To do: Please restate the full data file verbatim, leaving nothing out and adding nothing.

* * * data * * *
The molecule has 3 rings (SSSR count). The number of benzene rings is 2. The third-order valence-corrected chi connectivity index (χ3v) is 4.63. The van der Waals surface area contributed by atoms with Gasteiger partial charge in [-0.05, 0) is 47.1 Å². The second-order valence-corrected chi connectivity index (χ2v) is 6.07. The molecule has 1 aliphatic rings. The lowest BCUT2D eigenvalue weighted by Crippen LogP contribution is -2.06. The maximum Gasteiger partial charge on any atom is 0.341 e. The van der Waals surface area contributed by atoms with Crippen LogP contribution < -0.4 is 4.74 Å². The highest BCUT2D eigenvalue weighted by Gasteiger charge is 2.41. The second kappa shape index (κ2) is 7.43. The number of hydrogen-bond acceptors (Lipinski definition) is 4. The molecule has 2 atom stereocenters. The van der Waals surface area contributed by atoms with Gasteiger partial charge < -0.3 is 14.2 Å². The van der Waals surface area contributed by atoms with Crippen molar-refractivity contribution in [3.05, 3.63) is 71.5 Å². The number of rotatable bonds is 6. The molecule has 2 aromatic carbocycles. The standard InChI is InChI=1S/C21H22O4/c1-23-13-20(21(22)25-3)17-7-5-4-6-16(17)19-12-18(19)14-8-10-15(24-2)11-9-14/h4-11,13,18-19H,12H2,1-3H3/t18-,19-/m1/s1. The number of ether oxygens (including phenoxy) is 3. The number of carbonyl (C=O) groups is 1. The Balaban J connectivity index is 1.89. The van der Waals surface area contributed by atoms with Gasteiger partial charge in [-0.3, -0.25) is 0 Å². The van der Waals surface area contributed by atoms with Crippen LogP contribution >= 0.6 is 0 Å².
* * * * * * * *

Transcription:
The molecule has 3 rings (SSSR count). The number of benzene rings is 2. The third-order valence-corrected chi connectivity index (χ3v) is 4.63. The van der Waals surface area contributed by atoms with Gasteiger partial charge in [-0.05, 0) is 47.1 Å². The second-order valence-corrected chi connectivity index (χ2v) is 6.07. The molecule has 1 aliphatic rings. The lowest BCUT2D eigenvalue weighted by Crippen LogP contribution is -2.06. The maximum Gasteiger partial charge on any atom is 0.341 e. The van der Waals surface area contributed by atoms with Crippen LogP contribution < -0.4 is 4.74 Å². The highest BCUT2D eigenvalue weighted by Gasteiger charge is 2.41. The second kappa shape index (κ2) is 7.43. The number of hydrogen-bond acceptors (Lipinski definition) is 4. The molecule has 2 atom stereocenters. The van der Waals surface area contributed by atoms with Gasteiger partial charge < -0.3 is 14.2 Å². The van der Waals surface area contributed by atoms with Crippen molar-refractivity contribution in [3.05, 3.63) is 71.5 Å². The number of rotatable bonds is 6. The molecule has 2 aromatic carbocycles. The standard InChI is InChI=1S/C21H22O4/c1-23-13-20(21(22)25-3)17-7-5-4-6-16(17)19-12-18(19)14-8-10-15(24-2)11-9-14/h4-11,13,18-19H,12H2,1-3H3/t18-,19-/m1/s1. The number of ether oxygens (including phenoxy) is 3. The number of carbonyl (C=O) groups is 1. The Balaban J connectivity index is 1.89. The van der Waals surface area contributed by atoms with Gasteiger partial charge in [-0.3, -0.25) is 0 Å². The van der Waals surface area contributed by atoms with Crippen LogP contribution >= 0.6 is 0 Å².